Journal of Neural Transmission

, Volume 113, Issue 8, pp 1041–1054

Proteomics of the human brain: sub-proteomes might hold the key to handle brain complexity

  • F. Tribl
  • K. Marcus
  • G. Bringmann
  • H. E. Meyer
  • M. Gerlach
  • P. Riederer
Review

DOI: 10.1007/s00702-006-0513-7

Cite this article as:
Tribl, F., Marcus, K., Bringmann, G. et al. J Neural Transm (2006) 113: 1041. doi:10.1007/s00702-006-0513-7

Summary.

Proteomics is a promising approach, which provides information about the expression of proteins and increasingly finds application in life science and disease research. Meanwhile, proteomics has proven to be applicable even on post mortem human brain tissue and has opened a new area in neuroproteomics. Thereby, neuroproteomics is usually employed to generate large protein profiles of brain tissue, which mostly reflect the expression of highly abundant proteins. As a complementary approach, the focus on sub-proteomes would enhance more specific insight into brain function. Sub-proteomes are accessible via several strategies, including affinity pull-down approaches, immunoprecipitation or subcellular fractionation. The extraordinary potential of subcellular proteomics to reveal even minute differences in the protein constitution of related cellular organelles is exemplified by a recent global description of neuromelanin granules from the human brain, which could be identified as pigmented lysosome-related organelles.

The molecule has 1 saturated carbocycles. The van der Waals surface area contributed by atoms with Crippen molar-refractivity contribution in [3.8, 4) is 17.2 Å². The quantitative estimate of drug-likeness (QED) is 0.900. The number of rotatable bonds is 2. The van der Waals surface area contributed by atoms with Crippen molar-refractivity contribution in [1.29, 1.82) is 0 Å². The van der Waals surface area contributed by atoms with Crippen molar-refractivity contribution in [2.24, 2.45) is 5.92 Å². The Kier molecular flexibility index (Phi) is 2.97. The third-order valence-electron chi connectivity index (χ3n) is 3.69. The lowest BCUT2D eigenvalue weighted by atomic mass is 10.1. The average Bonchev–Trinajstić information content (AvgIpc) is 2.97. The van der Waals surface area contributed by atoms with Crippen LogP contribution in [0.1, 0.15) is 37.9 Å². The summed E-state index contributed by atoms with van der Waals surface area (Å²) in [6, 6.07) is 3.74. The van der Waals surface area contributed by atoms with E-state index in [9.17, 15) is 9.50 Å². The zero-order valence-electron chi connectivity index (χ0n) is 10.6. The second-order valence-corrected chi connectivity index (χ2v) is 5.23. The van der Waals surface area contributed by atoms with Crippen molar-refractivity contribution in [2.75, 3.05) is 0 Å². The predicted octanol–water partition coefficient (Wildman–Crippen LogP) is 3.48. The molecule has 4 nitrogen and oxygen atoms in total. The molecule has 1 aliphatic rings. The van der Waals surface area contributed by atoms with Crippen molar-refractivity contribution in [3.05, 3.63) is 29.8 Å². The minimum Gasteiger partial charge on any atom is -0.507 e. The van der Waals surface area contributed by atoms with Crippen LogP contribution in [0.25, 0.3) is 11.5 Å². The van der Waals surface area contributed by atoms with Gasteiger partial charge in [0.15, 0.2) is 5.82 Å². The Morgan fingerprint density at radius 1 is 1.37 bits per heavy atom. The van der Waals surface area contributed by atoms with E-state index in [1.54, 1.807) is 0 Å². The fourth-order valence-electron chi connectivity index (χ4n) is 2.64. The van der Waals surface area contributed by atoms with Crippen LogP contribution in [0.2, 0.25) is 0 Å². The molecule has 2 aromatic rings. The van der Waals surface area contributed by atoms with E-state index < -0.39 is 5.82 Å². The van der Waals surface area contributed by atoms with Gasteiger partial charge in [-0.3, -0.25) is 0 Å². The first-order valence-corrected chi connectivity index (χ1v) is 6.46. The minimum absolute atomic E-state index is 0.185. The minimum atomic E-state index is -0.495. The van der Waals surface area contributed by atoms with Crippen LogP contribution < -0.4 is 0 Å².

Keywords: Proteomics, human brain, neuromelanin, mass spectrometry, sub-proteomes, lysosome-related, subcellular. 

Copyright information

© Springer-Verlag 2006

Authors and Affiliations

  • F. Tribl
    • 1
    • 3
    • 5
  • K. Marcus
    • 2
  • G. Bringmann
    • 3
  • H. E. Meyer
    • 2
  • M. Gerlach
    • 4
  • P. Riederer
    • 1
    • 5
  1. 1.The National Parkinson Foundation (NPF) Research LaboratoriesMiamiUSA
  2. 2.Medizinisches Proteom-CenterRuhr-Universität BochumBochumGermany
  3. 3.Institute of Organic ChemistryBayerische Julius-Maximilians-Universität WürzburgWürzburgGermany
  4. 4.Clinical Neurochemistry, Clinic and Polyclinic for Child & Adolescent Psychiatry & PsychotherapyBayerische Julius-Maximilians-Universität WürzburgWürzburgGermany
  5. 5.Department of Clinical Neurochemistry, Clinic and Polyclinic for Psychiatry & PsychotherapyBayerische Julius-Maximilians-Universität WürzburgWürzburgGermany

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